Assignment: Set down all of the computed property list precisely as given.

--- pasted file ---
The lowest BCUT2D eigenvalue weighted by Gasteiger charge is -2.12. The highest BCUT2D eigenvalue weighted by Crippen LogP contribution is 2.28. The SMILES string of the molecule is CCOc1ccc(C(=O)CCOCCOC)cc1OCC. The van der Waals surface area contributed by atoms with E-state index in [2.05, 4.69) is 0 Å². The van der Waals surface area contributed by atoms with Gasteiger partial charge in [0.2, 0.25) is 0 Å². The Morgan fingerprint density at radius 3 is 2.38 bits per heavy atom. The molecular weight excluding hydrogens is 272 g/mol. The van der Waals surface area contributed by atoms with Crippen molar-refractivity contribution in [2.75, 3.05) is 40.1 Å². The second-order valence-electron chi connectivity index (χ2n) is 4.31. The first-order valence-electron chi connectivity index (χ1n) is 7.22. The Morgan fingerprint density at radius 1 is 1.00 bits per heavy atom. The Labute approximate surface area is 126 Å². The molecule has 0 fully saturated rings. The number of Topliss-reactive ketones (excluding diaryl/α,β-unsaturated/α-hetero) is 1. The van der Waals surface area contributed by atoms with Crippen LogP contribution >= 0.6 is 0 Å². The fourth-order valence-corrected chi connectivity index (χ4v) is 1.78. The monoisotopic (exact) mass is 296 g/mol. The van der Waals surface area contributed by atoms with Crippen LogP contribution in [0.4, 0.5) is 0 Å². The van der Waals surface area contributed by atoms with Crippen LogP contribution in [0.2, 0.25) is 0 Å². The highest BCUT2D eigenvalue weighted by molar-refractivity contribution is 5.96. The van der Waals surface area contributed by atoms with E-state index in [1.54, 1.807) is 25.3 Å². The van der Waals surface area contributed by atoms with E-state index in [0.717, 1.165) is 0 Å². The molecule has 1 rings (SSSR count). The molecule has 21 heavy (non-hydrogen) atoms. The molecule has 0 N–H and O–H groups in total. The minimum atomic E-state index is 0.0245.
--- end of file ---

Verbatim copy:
The lowest BCUT2D eigenvalue weighted by Gasteiger charge is -2.12. The highest BCUT2D eigenvalue weighted by Crippen LogP contribution is 2.28. The SMILES string of the molecule is CCOc1ccc(C(=O)CCOCCOC)cc1OCC. The van der Waals surface area contributed by atoms with E-state index in [2.05, 4.69) is 0 Å². The van der Waals surface area contributed by atoms with Gasteiger partial charge in [0.2, 0.25) is 0 Å². The Morgan fingerprint density at radius 3 is 2.38 bits per heavy atom. The molecular weight excluding hydrogens is 272 g/mol. The van der Waals surface area contributed by atoms with Crippen molar-refractivity contribution in [2.75, 3.05) is 40.1 Å². The second-order valence-electron chi connectivity index (χ2n) is 4.31. The first-order valence-electron chi connectivity index (χ1n) is 7.22. The Morgan fingerprint density at radius 1 is 1.00 bits per heavy atom. The Labute approximate surface area is 126 Å². The molecule has 0 fully saturated rings. The number of Topliss-reactive ketones (excluding diaryl/α,β-unsaturated/α-hetero) is 1. The van der Waals surface area contributed by atoms with Crippen LogP contribution >= 0.6 is 0 Å². The fourth-order valence-corrected chi connectivity index (χ4v) is 1.78. The monoisotopic (exact) mass is 296 g/mol. The van der Waals surface area contributed by atoms with Crippen LogP contribution in [0.4, 0.5) is 0 Å². The van der Waals surface area contributed by atoms with Crippen LogP contribution in [0.2, 0.25) is 0 Å². The highest BCUT2D eigenvalue weighted by molar-refractivity contribution is 5.96. The van der Waals surface area contributed by atoms with E-state index in [1.54, 1.807) is 25.3 Å². The van der Waals surface area contributed by atoms with E-state index in [0.717, 1.165) is 0 Å². The molecule has 1 rings (SSSR count). The molecule has 21 heavy (non-hydrogen) atoms. The molecule has 0 N–H and O–H groups in total. The minimum atomic E-state index is 0.0245.